Marine / Conservation key for proper fisheries management

Environmental pressure group Open Seas responds to mounting criticism from local fishermen leaders

Photo: Shetland News
Open Seas say there are fewer spawning cod in the North Sea than ever before. Photo: Shetland News

A SCOTLAND based conservation charity has called for a root and branch reform of fisheries management to ensure a sustainable future for fishing both environmentally and economically.

Last month local fishing leaders accused environmental pressure groups, including Open Seas, of peddling nonsense when warning that North Sea cod was an endangered species.


And earlier this month, the chairman of the Shetland Fishermen’s Association (SFA) James Anderson warned politicians that some local fishermen would go out of business if the ICES recommendation of cutting next year’s cod quota by just over 10 per cent was accepted.

The SFA claims that even an increase of 30 per cent in the cod quota would allow the North Sea stock to grow by 24 per cent.

But Nick Underdown of Open Seas said that despite the observations of fishermen who report they have never seen so many cod on the fishing grounds, there are fewer spawning cod in the North Sea than ever before.


A reduction in fishing effort combined with proper conservation measures implemented by the Scottish Government would in the long term not only help a “vulnerable” species but also fishermen and their livelihoods, he said.

“We are definitely not challenging the direct and valuable observations of fishermen who may have seen good numbers of cod on local fishing grounds. Fish move about and local abundances can happen based on temperature or feeding behaviour,” he said.

“Scientific assessment provides an estimate of abundance, and it is currently estimated that there are fewer spawning cod in the North Sea than ever before – 37,912 tonnes of cod, compared to more than 200,000 tonnes in the 1970s and a more recent peak of 85,860 tonnes in 2016 when the measures taken to prevent overfishing were starting to work.


“This is definitely a cause for serious concern and it’s worrying that remedial measures were dropped and the fishery has gone back into decline.”

He continued by saying that conservation measures were good for fishing as they would help recover fish populations and improve the living fishermen could make from growing fish stocks.

For this to happen though fisheries management in Scotland and the UK requires a major overhaul to overcome the “artificial and unhealthy divide” between conservation and fisheries policy, Underdown said.

Open Seas would like the following conservation measures to be introduced: –

  • end overfishing by no longer setting fishing quota in excess of sustainable limits;
  • end discarding unwanted fish at sea (hidden overfishing);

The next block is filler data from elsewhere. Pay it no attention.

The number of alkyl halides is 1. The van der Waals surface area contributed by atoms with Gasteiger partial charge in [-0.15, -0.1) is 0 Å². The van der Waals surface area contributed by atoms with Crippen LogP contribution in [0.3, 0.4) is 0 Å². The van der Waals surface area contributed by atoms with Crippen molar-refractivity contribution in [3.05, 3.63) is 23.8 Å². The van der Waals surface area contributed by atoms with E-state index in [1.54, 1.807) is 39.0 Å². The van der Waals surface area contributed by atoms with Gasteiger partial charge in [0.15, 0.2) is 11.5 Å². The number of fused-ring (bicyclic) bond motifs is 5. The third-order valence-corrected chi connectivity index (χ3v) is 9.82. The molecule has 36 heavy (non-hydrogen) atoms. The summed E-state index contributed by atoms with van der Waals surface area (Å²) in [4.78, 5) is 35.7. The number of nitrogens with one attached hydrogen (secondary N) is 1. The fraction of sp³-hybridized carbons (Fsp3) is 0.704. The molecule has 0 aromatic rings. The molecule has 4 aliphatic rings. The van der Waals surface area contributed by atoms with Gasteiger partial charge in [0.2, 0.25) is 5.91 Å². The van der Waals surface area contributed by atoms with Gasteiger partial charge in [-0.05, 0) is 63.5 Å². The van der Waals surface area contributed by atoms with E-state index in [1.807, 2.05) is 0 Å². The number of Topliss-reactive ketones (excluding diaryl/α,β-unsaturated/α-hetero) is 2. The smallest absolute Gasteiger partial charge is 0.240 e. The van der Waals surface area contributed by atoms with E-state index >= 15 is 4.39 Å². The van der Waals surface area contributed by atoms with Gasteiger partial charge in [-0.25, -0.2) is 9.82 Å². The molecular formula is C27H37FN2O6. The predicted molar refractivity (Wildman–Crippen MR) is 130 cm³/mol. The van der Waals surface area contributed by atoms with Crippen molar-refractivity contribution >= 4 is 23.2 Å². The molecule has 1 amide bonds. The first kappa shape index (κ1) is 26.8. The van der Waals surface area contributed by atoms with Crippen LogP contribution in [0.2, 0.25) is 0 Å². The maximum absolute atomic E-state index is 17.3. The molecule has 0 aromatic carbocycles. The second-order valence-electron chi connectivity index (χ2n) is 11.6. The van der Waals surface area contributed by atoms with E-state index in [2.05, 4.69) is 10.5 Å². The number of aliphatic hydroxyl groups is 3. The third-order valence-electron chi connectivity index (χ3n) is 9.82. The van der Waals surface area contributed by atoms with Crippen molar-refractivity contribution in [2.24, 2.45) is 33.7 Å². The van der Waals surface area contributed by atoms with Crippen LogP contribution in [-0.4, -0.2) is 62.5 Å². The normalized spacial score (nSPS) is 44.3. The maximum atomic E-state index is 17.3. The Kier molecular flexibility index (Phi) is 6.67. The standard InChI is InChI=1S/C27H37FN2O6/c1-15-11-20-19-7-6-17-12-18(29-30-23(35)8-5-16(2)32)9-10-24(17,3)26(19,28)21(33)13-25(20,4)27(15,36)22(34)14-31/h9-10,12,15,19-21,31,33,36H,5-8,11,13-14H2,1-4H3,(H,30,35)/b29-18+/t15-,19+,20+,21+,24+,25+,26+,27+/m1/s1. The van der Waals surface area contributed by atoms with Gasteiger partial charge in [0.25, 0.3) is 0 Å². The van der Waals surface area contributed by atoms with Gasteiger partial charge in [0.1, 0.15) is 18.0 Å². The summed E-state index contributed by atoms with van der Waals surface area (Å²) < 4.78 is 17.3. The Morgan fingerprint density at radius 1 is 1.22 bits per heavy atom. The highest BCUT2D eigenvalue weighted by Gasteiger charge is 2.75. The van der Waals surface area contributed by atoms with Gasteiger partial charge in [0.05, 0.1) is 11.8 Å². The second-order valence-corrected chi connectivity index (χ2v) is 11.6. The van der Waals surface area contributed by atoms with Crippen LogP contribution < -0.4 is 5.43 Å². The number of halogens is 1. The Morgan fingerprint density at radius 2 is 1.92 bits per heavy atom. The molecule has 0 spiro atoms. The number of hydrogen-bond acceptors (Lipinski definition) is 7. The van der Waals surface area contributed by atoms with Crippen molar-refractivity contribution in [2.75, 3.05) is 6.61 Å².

• protect and recover habitats such as inshore areas which are vital for juvenile fish to feed and mature;
  • overhaul fisheries management by promoting and incentivising sustainability and benefits for coastal communities.

As such Open Seas is opposed to the creation of an ‘independent panel’ to access ICES (International Council for the Exploration of the Sea) as called for by fishing leaders.

“We are generally opposed to calls to create an independent panel because we fear the panel’s independence could likely be compromised, especially if it is being lobbied into existence by commercial interests,” Underdown said.

Nets are being mended at Lerwick’s new Mair’s Pier. Photo: SFA

“Perhaps more importantly, we don’t know what the panel hopes to actually do if not redo work already done by ICES or commission research that stalls the implementation of ICES advice – neither of which would be helpful for anyone but the largest quota-owning businesses.


“The independence and transparency of a scientific advice is critical. Unfortunately, there are many examples of non-transparent decision-making by government in sea fisheries.

“Transparency, accessibility and independence are fundamental aspects of all environmental decision-making and founded in law under the Aarhus Convention.”

Meanwhile, SFA chairman Anderson said there is far more cod on the grounds than in the late 1990s when the cod quota was 10 times the size it is now.

“The irony of the situation surely can’t be lost on our own governments, when they enter into the negotiations that will take place based on the ICES advice,” he added.

“The choice is clear – a successful fleet or one that is emasculated because of utterly misguided decision making.”

Underdown said: “We would like to see a booming, well-regulated cod fishery in Shetland and around the rest of Scotland.

“Open Seas is a Scottish charity, and we contend that fisheries management in Scotland needs root and branch reform, because it is clearly not operating sustainably, neither in environmental nor in economic terms.”